NCh: But according to the ACLU and the mandate from my executive producers, I am not allowed to one-sidedly hate all children or the Southern Poverty Law Centre is going to label me as a hate group...again, so I brought in my new neighbor who apparently...likes children...?

(camera pans across to reveal "Neighbor", her hair tied back and wearing thick glasses)

"Neighbor": Yes, children are okay by me.

NCh: Good! Okay. So here's my thing.

(Cut to the book cover and clips from the movie)

NCh (vo): There's a big difference between books and movies in terms of audience. Books have to have reading levels, but film is a different language altogether. (Cut to clips from WALL-E and The Little Mermaid) Take movies like WALL-E or most Disney movies for that matter. They have a broad appeal and are comprehensible to pretty much anyone over the age of 5. (Cut to clips from Matilda and briefly Transformers) But books have a different language to film, which is part of why adapting a book to a film is so friggin' hard. So what you see in a lot of movies made only for kids are a lot of reductionism and moral black and white-ness 'cos that's what kids respond to, especially boys. In a way, movies for children are easier to write because they're colored with black and white, no shades of gray. In other words, they have nothing in common with reality.

(Cut back to Mara and the Chick)

"Neighbor": That sweater was so fucking itchy...

NCh: (beat) Well, anyway...

(Cut to clip of Willy Wonka and the Chocolate Factory)

Mrs Teavee: I serve all his TV dinners right here. He's never even been to the table.

(Cut to Matilda before going back to Mara and the Chick)

NCh: Do movies made exclusively for children have anything to offer for non-children?

"Neighbor": I think you might be overthinking it.

NCh: Well, shit, that was my only talking point.

"Neighbor": Well, we need movies that speak to a child's world view. See, a child's world view is still developing.

(Cut to clips of Matilda, briefly Sesame Street and Willy Wonka and the Chocolate Factory)

"Neighbor": So you need something empowering and encouraging to bridge between Dora the Explorer and Sesame Street which exist to teach basic things like language and math, and the media that they're gonna take in their teens and so on.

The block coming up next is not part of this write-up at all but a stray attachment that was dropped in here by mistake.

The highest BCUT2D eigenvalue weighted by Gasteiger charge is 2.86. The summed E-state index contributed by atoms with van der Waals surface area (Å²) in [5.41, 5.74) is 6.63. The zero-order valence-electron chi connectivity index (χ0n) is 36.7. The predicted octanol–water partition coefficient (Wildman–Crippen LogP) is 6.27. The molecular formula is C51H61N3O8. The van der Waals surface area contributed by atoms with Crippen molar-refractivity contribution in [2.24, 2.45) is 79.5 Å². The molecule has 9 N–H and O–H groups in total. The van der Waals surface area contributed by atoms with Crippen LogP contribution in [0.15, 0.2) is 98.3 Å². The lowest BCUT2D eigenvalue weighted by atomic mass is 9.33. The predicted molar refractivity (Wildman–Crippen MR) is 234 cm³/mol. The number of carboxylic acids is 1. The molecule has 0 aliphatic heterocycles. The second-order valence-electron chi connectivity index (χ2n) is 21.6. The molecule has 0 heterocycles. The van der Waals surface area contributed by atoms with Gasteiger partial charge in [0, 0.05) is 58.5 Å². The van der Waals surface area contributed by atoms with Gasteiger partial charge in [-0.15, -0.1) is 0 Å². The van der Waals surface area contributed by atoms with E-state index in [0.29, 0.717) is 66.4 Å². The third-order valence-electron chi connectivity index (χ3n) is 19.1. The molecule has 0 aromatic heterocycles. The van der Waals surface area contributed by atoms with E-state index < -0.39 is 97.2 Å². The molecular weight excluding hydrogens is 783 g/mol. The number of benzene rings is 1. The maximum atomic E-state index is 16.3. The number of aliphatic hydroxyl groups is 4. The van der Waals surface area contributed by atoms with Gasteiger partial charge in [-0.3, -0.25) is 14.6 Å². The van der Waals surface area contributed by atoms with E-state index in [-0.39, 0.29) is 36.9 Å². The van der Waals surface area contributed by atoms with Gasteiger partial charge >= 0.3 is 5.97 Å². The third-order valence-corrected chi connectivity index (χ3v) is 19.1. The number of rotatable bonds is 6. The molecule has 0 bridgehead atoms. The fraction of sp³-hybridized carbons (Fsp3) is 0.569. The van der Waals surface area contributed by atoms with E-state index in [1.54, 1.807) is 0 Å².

NCh (vo): Dahl's characters come in two flavours: Flawless cherub cast out of Heaven, or Satan. Or in the case of Willy Wonka: God? Dahl doesn't give a crap if you're prejudiced against cats, or gum-chewers, or whatever. Hell, he encourages it.

Reporter: Love to watch TV, Mike?

Mike Teavee: You bet!

(Cut back to Mara and the Chick)

NCh (vo): What I'm trying to intellectualize is: I don't see why adults like it, unless you're, like, a fan of Danny DeVito or Paul Reubens or....what's-her-face..... The drama club C-list Lindsay Lohan. Although you do have to admit, she pulls the dead-eyed hollow look very convincingly.

"Neighbor": (chuckles before loudly cackling and abruptly stopping) That was funny. I mean, nobody's forcing you to find something about this movie and like it.

NCh: No, actually, they kind of are. 'Cos you know, everyone was like 'you should review this! but if you say anything negative about this movie, I will cut you!' I mean, my former male counterpart was really really really scared of Matilda fans, justifiably so.

"Neighbor": As well they should be! (whips the glasses off and shakes her hair loose to reveal...)

NCh: (beat) I don't get it.

(... "neighbor" tweaks her fringe to reveal MARA WILSON!!)

NCh: (gasp) Twist!

Mara: Yes, it was I who was your C-list drama club Lindsay Lohan all this time!

NCh: That is an incredible coincidence that we're neighbors!

Mara: I know. (her eyes begin to glow and her voice takes on a demonic tone) And now I shall take my revenge on you, and your entire website! Right after this.

(Commercial break)

NCh: OK, so not to like, disrupt your unholy rage or anything but..... You've got boobs now and that's kinda weird to me 'cos you're like a child star and I didn't think you'd actually hit puberty. That's not weird, is it?

Mara: No, actually, I get that a lot. Anyway.... (shifts into demon mode) Now I must take my REVENGE!

NCh: Wait! Uh, don't you want to, like, give your take on the movie? You know, the film for which you are most remembered as an actor?

Mara: Well, actually I'm quite proud of the movie. I think Danny really cared about the source material and he stayed true to the voice and intention of Roald Dahl.

NCh: Yep, he was a bitter, unpleasant man.

Mara: (sighs disdainfully)

NCh: He was, by all accounts!

Mara: And by all accounts, so are you!

NCh: And?

(cut to Dahl's other book covers)